SEMA News - May 2010

More Than 500 Enthusiasts Spread Top Trends From 2009 SEMA Show

By Dan Frio

In an effort to better analyze the tastes and preferences of today’s auto enthusiasts, SEMA, in coordination with Ford, launched the Enthusiast Opinion Leader Research Program at the 2009 SEMA Show.

The program invited 527 enthusiasts, selected through a rigorous application process, to the second day of the Show and tasked them with using social media, including Twitter and Facebook, to broadcast their personal product and trend highlights of the Show.

Beginning at the New Products Showcase, these opinion leaders were asked to post 10 product highlights to personal Twitter accounts. Their activity actually led to the SEMA Show entering Twitter’s top 10 global trends for that day (November 4, 2009).

Nearly half of the enthusiasts selected (49%) were between the ages of 25 and 44 and were active users of social media; 44% said that they updated their personal sites daily. Not only were they hands-on with their computers and smartphones, but they also turned wrenches; 42% said that they worked on their cars and trucks themselves, and 55% did their own work but also used professional installation services.

Nearly nine in 10 (89%) had done performance upgrades to their vehicle, 86% had added wheels and/or tires and 81% had done an engine swap or upgrade. Truck/SUV modifiers (62%) slightly outweighed street-performance/musclecar modifiers (57%). Almost half of the enthusiasts owned a GM vehicle (48%), edging out Ford owners (36%).

Three in Four Enthusiasts Primarily Use Internet for Buying Decisions

If you needed further motivation to revamp, enhance or (deep breath) finally develop your business’ website, consider this data gathered from car and truck enthusiasts at the 2009 SEMA Show: An average of 75% of enthusiasts in eight different categories use the Internet to research and inform their parts and accessories purchases. That number jumps to 80% when social media sites, such as Facebook and Twitter, are factored in.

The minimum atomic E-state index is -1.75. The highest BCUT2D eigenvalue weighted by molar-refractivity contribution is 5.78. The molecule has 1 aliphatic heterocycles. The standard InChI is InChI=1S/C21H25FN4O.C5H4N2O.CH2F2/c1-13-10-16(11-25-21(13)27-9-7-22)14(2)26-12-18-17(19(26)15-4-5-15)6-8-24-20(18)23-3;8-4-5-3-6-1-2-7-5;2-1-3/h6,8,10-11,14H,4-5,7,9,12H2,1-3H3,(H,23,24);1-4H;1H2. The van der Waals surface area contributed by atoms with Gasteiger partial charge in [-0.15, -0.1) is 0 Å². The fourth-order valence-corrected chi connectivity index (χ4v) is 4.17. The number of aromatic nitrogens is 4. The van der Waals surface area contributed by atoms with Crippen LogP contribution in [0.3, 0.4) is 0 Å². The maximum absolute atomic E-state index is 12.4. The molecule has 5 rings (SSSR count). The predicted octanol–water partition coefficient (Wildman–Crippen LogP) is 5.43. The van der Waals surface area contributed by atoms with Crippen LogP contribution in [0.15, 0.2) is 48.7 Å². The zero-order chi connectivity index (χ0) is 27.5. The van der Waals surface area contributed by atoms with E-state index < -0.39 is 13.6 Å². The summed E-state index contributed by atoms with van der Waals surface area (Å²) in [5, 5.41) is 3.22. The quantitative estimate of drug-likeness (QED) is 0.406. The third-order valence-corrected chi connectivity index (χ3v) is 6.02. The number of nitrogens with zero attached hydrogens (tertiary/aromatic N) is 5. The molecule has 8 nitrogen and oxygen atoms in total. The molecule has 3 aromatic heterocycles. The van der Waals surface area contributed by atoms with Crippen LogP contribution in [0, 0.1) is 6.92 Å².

Fellow enthusiast sites are the most popular venues for gathering information, followed by queries made through traditional search engines, such as Google and Yahoo. Magazines, catalogs, car shows and manufacturer websites also still contribute to enthusiast research. Depending on market segment, between 52% and 78% of enthusiasts still rely on magazines, for example, to inform their buying decisions. Street-rod enthusiasts in particular prefer ink and paper (78%) almost as much as they do enthusiast website research (80%). Compact-performance fans are the most receptive to doing their homework on the Internet, with 85% saying that they turn to enthusiast sites for answers. Off-roaders and street-performance enthusiasts (81%) follow closely behind.

Does all of that time in front of the screen convert to action? Absolutely. An average of 72% of parts hunters in all eight categories said that they’d purchased from Internet retailers. Not surprisingly, compact-performance enthusiasts were most likely to buy from an Internet retailer, while those in the restoration scene—just 66%—were among the least likely.

Where does that leave the independent retailer? Generally, about 54% of enthusiasts in all segments—compact performance, off-road, passenger car, racing, restoration, street performance, street rod/custom and truck/SUV—said that they’d purchased from an independent retailer.  Street-performance fans are most likely to buy from an independent (55%), while truck and SUV owners are the least loyal at just 46%.

Participants in the Enthusiast Opinion Leader Research Program at the 2009 SEMA Show were mostly male (96%), with 52% between 25 and 44 years old. Most were married (96%), with 67% having household incomes between $50,000 to in excess of $75,000.

Pain at the Pump Won’t Deter Truck and SUV Enthusiasts


The Enthusiast Opinion Leader Research Program offered 527 auto enthusiasts admission to the 2009 SEMA Show in exchange for their reportage on top products and trends to social media sites, such as Facebook and Twitter.